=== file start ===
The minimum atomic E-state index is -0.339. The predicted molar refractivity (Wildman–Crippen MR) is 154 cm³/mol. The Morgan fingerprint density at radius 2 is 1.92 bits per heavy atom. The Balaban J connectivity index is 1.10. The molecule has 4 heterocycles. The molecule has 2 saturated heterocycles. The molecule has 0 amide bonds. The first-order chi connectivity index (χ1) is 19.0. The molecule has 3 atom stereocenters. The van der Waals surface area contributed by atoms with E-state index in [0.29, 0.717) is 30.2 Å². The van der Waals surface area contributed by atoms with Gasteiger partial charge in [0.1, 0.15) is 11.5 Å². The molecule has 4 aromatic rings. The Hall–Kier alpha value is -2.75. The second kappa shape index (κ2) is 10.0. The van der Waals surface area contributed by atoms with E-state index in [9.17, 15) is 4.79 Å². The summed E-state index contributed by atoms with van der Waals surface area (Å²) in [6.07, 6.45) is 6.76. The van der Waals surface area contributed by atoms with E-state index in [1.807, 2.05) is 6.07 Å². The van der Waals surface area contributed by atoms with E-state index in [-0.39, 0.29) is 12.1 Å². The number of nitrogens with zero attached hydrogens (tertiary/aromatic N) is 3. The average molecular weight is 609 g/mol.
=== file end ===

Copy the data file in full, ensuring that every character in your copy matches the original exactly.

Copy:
The minimum atomic E-state index is -0.339. The predicted molar refractivity (Wildman–Crippen MR) is 154 cm³/mol. The Morgan fingerprint density at radius 2 is 1.92 bits per heavy atom. The Balaban J connectivity index is 1.10. The molecule has 4 heterocycles. The molecule has 2 saturated heterocycles. The molecule has 0 amide bonds. The first-order chi connectivity index (χ1) is 19.0. The molecule has 3 atom stereocenters. The van der Waals surface area contributed by atoms with E-state index in [0.29, 0.717) is 30.2 Å². The van der Waals surface area contributed by atoms with Gasteiger partial charge in [0.1, 0.15) is 11.5 Å². The molecule has 4 aromatic rings. The Hall–Kier alpha value is -2.75. The second kappa shape index (κ2) is 10.0. The van der Waals surface area contributed by atoms with E-state index in [9.17, 15) is 4.79 Å². The summed E-state index contributed by atoms with van der Waals surface area (Å²) in [6.07, 6.45) is 6.76. The van der Waals surface area contributed by atoms with E-state index in [1.807, 2.05) is 6.07 Å². The van der Waals surface area contributed by atoms with E-state index in [-0.39, 0.29) is 12.1 Å². The number of nitrogens with zero attached hydrogens (tertiary/aromatic N) is 3. The average molecular weight is 609 g/mol.